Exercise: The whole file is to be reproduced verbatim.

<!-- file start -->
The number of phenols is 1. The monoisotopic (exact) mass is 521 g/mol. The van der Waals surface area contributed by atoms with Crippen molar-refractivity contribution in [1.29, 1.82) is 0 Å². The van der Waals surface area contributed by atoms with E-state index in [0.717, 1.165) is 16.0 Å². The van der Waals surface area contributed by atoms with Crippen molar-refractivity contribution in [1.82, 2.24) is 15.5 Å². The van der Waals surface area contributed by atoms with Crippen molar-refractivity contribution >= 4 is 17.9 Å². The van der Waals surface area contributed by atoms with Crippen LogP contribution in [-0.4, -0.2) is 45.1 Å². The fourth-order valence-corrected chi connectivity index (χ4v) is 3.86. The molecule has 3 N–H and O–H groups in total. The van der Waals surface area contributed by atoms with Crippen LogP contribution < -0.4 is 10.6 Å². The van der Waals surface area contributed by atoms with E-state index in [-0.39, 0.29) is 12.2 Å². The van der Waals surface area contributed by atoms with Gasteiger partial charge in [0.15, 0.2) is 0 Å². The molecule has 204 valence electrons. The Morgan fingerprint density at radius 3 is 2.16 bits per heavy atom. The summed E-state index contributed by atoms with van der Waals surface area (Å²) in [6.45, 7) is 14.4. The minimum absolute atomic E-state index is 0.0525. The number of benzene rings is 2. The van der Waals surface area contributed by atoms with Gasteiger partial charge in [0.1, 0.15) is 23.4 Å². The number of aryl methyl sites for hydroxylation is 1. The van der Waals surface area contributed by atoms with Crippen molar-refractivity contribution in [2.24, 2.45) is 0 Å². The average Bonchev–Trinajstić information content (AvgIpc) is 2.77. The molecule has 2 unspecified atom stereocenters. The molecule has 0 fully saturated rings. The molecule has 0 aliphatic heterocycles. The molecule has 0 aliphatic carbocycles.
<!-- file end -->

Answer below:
The number of phenols is 1. The monoisotopic (exact) mass is 521 g/mol. The van der Waals surface area contributed by atoms with Crippen molar-refractivity contribution in [1.29, 1.82) is 0 Å². The van der Waals surface area contributed by atoms with E-state index in [0.717, 1.165) is 16.0 Å². The van der Waals surface area contributed by atoms with Crippen molar-refractivity contribution in [1.82, 2.24) is 15.5 Å². The van der Waals surface area contributed by atoms with Crippen molar-refractivity contribution >= 4 is 17.9 Å². The van der Waals surface area contributed by atoms with Crippen LogP contribution in [-0.4, -0.2) is 45.1 Å². The fourth-order valence-corrected chi connectivity index (χ4v) is 3.86. The molecule has 3 N–H and O–H groups in total. The van der Waals surface area contributed by atoms with Crippen LogP contribution < -0.4 is 10.6 Å². The van der Waals surface area contributed by atoms with E-state index in [-0.39, 0.29) is 12.2 Å². The van der Waals surface area contributed by atoms with Gasteiger partial charge in [0.15, 0.2) is 0 Å². The molecule has 204 valence electrons. The Morgan fingerprint density at radius 3 is 2.16 bits per heavy atom. The summed E-state index contributed by atoms with van der Waals surface area (Å²) in [6.45, 7) is 14.4. The minimum absolute atomic E-state index is 0.0525. The number of benzene rings is 2. The van der Waals surface area contributed by atoms with Gasteiger partial charge in [0.1, 0.15) is 23.4 Å². The number of aryl methyl sites for hydroxylation is 1. The van der Waals surface area contributed by atoms with Crippen molar-refractivity contribution in [2.24, 2.45) is 0 Å². The average Bonchev–Trinajstić information content (AvgIpc) is 2.77. The molecule has 2 unspecified atom stereocenters. The molecule has 0 fully saturated rings. The molecule has 0 aliphatic heterocycles. The molecule has 0 aliphatic carbocycles.